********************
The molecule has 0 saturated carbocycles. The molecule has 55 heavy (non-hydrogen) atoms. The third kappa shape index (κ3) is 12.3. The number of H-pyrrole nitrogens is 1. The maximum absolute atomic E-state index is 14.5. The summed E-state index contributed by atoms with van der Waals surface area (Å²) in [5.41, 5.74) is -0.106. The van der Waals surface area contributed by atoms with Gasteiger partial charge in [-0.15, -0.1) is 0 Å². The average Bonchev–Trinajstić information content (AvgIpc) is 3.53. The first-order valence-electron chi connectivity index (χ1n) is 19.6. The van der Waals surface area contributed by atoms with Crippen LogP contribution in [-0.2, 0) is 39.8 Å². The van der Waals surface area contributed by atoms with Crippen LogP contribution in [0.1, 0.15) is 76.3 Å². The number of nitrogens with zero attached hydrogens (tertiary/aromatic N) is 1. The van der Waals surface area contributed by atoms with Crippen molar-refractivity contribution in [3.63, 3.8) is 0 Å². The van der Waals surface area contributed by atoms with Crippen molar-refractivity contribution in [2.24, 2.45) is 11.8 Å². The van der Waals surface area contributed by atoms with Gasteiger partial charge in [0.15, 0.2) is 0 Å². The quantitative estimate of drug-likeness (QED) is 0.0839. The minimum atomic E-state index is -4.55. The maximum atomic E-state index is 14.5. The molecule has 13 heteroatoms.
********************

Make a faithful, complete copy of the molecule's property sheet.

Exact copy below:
The molecule has 0 saturated carbocycles. The molecule has 55 heavy (non-hydrogen) atoms. The third kappa shape index (κ3) is 12.3. The number of H-pyrrole nitrogens is 1. The maximum absolute atomic E-state index is 14.5. The summed E-state index contributed by atoms with van der Waals surface area (Å²) in [5.41, 5.74) is -0.106. The van der Waals surface area contributed by atoms with Gasteiger partial charge in [-0.15, -0.1) is 0 Å². The average Bonchev–Trinajstić information content (AvgIpc) is 3.53. The first-order valence-electron chi connectivity index (χ1n) is 19.6. The van der Waals surface area contributed by atoms with Crippen LogP contribution in [-0.2, 0) is 39.8 Å². The van der Waals surface area contributed by atoms with Crippen LogP contribution in [0.1, 0.15) is 76.3 Å². The number of nitrogens with zero attached hydrogens (tertiary/aromatic N) is 1. The van der Waals surface area contributed by atoms with Crippen molar-refractivity contribution in [3.63, 3.8) is 0 Å². The van der Waals surface area contributed by atoms with Crippen molar-refractivity contribution in [2.24, 2.45) is 11.8 Å². The van der Waals surface area contributed by atoms with Gasteiger partial charge in [0.15, 0.2) is 0 Å². The quantitative estimate of drug-likeness (QED) is 0.0839. The minimum atomic E-state index is -4.55. The maximum atomic E-state index is 14.5. The molecule has 13 heteroatoms.